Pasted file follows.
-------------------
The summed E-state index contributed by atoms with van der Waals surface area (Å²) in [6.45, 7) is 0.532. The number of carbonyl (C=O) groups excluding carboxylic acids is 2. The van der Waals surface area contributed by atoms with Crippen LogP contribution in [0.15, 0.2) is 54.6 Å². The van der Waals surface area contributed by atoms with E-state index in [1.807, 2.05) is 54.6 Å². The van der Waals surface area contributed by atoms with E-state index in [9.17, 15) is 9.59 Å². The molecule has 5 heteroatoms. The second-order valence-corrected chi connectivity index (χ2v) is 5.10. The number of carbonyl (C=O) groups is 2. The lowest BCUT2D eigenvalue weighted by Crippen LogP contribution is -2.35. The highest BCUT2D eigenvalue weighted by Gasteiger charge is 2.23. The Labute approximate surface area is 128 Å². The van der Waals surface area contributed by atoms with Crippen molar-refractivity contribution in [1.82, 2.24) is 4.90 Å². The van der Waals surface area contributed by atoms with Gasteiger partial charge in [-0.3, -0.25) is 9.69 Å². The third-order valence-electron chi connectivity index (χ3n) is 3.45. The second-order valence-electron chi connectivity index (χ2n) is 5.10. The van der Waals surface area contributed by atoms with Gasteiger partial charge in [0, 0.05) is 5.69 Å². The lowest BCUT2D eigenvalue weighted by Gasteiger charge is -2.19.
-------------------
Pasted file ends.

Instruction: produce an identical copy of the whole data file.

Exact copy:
The summed E-state index contributed by atoms with van der Waals surface area (Å²) in [6.45, 7) is 0.532. The number of carbonyl (C=O) groups excluding carboxylic acids is 2. The van der Waals surface area contributed by atoms with Crippen LogP contribution in [0.15, 0.2) is 54.6 Å². The van der Waals surface area contributed by atoms with E-state index in [1.807, 2.05) is 54.6 Å². The van der Waals surface area contributed by atoms with E-state index in [9.17, 15) is 9.59 Å². The molecule has 5 heteroatoms. The second-order valence-corrected chi connectivity index (χ2v) is 5.10. The number of carbonyl (C=O) groups is 2. The lowest BCUT2D eigenvalue weighted by Crippen LogP contribution is -2.35. The highest BCUT2D eigenvalue weighted by Gasteiger charge is 2.23. The Labute approximate surface area is 128 Å². The van der Waals surface area contributed by atoms with Crippen molar-refractivity contribution in [1.82, 2.24) is 4.90 Å². The van der Waals surface area contributed by atoms with Gasteiger partial charge in [-0.3, -0.25) is 9.69 Å². The third-order valence-electron chi connectivity index (χ3n) is 3.45. The second-order valence-electron chi connectivity index (χ2n) is 5.10. The van der Waals surface area contributed by atoms with Gasteiger partial charge in [0, 0.05) is 5.69 Å². The lowest BCUT2D eigenvalue weighted by Gasteiger charge is -2.19.